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[published in the February 2013 CCCC KidsBiz Newsletter]

If you’re not getting the ROI you’d like from social media, chances are, you’re doing it wrong. The reality is, companies are enjoying both immediate returns like direct sales, retail sales and press hits as well as longer-lead benefits like brand loyalty and awareness. These gains can be yours but it does take time, a plan, the right tools and an understanding of your target market. Here, Kula Klips, Itzy Ritzy and Cute Beltz share how investing in social media has paid off for their businesses and why the learning curve never ends. —CC

Kula Klips

Facebook 5,033 fans
Twitter 2,993 followers

Make it Personal
Owner Ashley Fraser-Sexsmith credits the momentum shift in her social media efforts with letting her hair down and starting to share tidbits about her life. From there, one thing led to another, including a car purchase on Twitter, TV spots and local-celebrity status.

No limits. I post things about my business but I post about my kids a lot and about things going on locally. I get a lot of brand recognition from that.

Rainmaker. Social media is great for word of mouth. It’s been most beneficial for direct sales but I’ve also gotten into retail stores as well.

All access. Twitter and Facebook are the most beneficial. Twitter is my favorite because I like the interaction. I’ve met so many other children’s businesses and local companies. And I have followers like Britney Spears and mentions from other celebrities as well.

Unexpected consequences. A friend referred me to a car dealership on Twitter and the salesman responded. We tweeted back and forth, and he brought the car to us to test drive. Now I’m in his television ads.

Commitment necessary. If you’re not going to do it properly and interact with people and post regularly, don’t start a social media page. There’s nothing more annoying [for a customer] than not getting a response.

Itzy Ritzy

Facebook 10,124 fans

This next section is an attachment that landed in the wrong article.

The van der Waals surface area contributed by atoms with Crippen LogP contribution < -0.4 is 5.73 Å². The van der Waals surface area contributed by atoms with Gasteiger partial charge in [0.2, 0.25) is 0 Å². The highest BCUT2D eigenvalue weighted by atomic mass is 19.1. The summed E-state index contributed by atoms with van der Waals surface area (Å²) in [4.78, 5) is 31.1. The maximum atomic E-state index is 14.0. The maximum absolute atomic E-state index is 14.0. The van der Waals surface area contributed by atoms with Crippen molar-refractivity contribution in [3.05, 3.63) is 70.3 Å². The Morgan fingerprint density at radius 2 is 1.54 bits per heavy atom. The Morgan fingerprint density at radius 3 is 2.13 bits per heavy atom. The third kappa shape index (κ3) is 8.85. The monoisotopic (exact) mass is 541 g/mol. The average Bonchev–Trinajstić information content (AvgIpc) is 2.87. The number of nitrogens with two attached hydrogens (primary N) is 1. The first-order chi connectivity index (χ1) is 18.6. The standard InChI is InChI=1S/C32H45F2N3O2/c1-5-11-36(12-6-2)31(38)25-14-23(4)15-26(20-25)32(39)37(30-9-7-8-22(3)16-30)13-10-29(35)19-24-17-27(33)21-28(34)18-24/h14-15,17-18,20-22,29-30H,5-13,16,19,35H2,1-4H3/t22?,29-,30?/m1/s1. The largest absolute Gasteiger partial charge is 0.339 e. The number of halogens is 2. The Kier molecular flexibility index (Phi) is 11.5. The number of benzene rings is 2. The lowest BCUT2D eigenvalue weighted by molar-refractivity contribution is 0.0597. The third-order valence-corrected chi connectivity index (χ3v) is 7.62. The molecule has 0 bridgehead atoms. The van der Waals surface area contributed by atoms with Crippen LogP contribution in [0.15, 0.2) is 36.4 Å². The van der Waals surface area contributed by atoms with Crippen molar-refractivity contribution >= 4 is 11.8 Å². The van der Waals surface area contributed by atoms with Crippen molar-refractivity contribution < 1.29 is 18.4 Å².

Twitter 3,544 followers
Pinterest 1,509 followers
Instagram 190 followers
Youtube 35,189 views

Foster a Community
Brittany Sodora, vice president of marketing and strategic partnerships, says social media allows the company to involve fans in the brand. By making that connection, she grows awareness—and her customer base.

Loyalty program. We love directly interacting with our retail customers, getting their feedback on products and fabrics, discussing parenting topics, and sharing breaking Itzy Ritzy news. It has truly become a community where we are building long-term relationships with loyal customers who then share, post and spread the news about Itzy Ritzy to their Facebook friends.

Opinion poll. Our fans love getting our product and fabric reveals first on Facebook. They also like giving feedback and we receive a high number of responses from posts asking to help name new fabrics or opinions on new products.

Group efforts. We partner with other like-minded brands to host joint giveaways on Facebook and always promote PR hits via social media. Our joint promotion with Jessica Alba’s The Honest Company and Smocked Auctions created a ton of social media buzz and a nice increase in our Facebook fan and customer base.

Ice breaker. We’ve also used social media to connect with target wholesale accounts as it’s a great way to learn about them and easily start communications.

Cute Beltz

Facebook 3,380 fans
Twitter 5,499 followers
Pinterest 539 followers

Hone Your Strategy
Becoming disciplined about her approach has helped owner Kristen Stevens boost her accessories business. No more “flying by the seat of my pants,” she says. These days, she spends lots of time crunching the numbers and following the clicks.

Toolbox. Facebook definitely brings more people to my page than any other social network. Pinterest also works really well; I see most of my traffic at night. Twitter allows me to connect with stores.

High-yield investment. It takes a lot of time. I spend about 2 hours a day on social media. And that’s on top of doing sales, customer service and everything else. I’m really the only person running my company. Plus, I have kids.

Variety show. I post five times a day on Facebook because Facebook has changed so I need to post more. My fans are interested in things like DIY and business tips. I have a schedule [of topics] to engage people not just show them products all day.

Long engagements. It’s all about target marketing. Find out who your audience is. Know what they like. And cater to them.

Higher education. Learn how the platforms work. And stay on top of it. [For instance,] with Pinterest it’s about how you organize your boards and keywords. Twitter’s list feature allows me to stay organized.

[published in the February 2013 CCCC KidsBiz Newsletter]

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